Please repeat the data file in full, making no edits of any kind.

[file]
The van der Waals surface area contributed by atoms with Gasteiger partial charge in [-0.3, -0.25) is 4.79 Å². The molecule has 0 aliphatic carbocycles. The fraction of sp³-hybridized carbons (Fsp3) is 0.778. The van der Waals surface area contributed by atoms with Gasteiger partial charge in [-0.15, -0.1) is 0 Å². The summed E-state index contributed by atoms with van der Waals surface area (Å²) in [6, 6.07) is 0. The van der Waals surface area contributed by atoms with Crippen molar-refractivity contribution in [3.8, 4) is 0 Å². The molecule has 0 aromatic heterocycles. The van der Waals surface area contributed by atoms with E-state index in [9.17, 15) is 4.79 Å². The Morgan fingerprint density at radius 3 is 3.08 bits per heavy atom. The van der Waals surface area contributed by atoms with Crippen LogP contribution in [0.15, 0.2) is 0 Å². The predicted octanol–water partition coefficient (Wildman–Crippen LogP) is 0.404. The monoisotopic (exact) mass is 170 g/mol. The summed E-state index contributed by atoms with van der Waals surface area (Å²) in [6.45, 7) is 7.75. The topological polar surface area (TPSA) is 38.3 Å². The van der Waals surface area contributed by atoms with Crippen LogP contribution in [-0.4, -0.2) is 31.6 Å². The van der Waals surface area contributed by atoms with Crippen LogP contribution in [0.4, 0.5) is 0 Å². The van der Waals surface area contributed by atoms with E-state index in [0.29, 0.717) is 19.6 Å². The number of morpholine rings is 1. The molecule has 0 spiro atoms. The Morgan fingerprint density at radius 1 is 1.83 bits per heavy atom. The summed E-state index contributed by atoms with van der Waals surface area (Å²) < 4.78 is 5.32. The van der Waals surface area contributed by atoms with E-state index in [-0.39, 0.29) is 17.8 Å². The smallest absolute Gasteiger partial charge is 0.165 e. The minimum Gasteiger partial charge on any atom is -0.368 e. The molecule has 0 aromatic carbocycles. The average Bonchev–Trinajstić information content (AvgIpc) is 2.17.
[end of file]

The van der Waals surface area contributed by atoms with Gasteiger partial charge in [-0.3, -0.25) is 4.79 Å². The molecule has 0 aliphatic carbocycles. The fraction of sp³-hybridized carbons (Fsp3) is 0.778. The van der Waals surface area contributed by atoms with Gasteiger partial charge in [-0.15, -0.1) is 0 Å². The summed E-state index contributed by atoms with van der Waals surface area (Å²) in [6, 6.07) is 0. The van der Waals surface area contributed by atoms with Crippen molar-refractivity contribution in [3.8, 4) is 0 Å². The molecule has 0 aromatic heterocycles. The van der Waals surface area contributed by atoms with E-state index in [9.17, 15) is 4.79 Å². The Morgan fingerprint density at radius 3 is 3.08 bits per heavy atom. The van der Waals surface area contributed by atoms with Crippen LogP contribution in [0.15, 0.2) is 0 Å². The predicted octanol–water partition coefficient (Wildman–Crippen LogP) is 0.404. The monoisotopic (exact) mass is 170 g/mol. The summed E-state index contributed by atoms with van der Waals surface area (Å²) in [6.45, 7) is 7.75. The topological polar surface area (TPSA) is 38.3 Å². The van der Waals surface area contributed by atoms with Crippen LogP contribution in [-0.4, -0.2) is 31.6 Å². The van der Waals surface area contributed by atoms with Crippen LogP contribution in [0.4, 0.5) is 0 Å². The van der Waals surface area contributed by atoms with E-state index in [0.29, 0.717) is 19.6 Å². The number of morpholine rings is 1. The molecule has 0 spiro atoms. The Morgan fingerprint density at radius 1 is 1.83 bits per heavy atom. The summed E-state index contributed by atoms with van der Waals surface area (Å²) < 4.78 is 5.32. The van der Waals surface area contributed by atoms with E-state index in [-0.39, 0.29) is 17.8 Å². The smallest absolute Gasteiger partial charge is 0.165 e. The minimum Gasteiger partial charge on any atom is -0.368 e. The molecule has 0 aromatic carbocycles. The average Bonchev–Trinajstić information content (AvgIpc) is 2.17.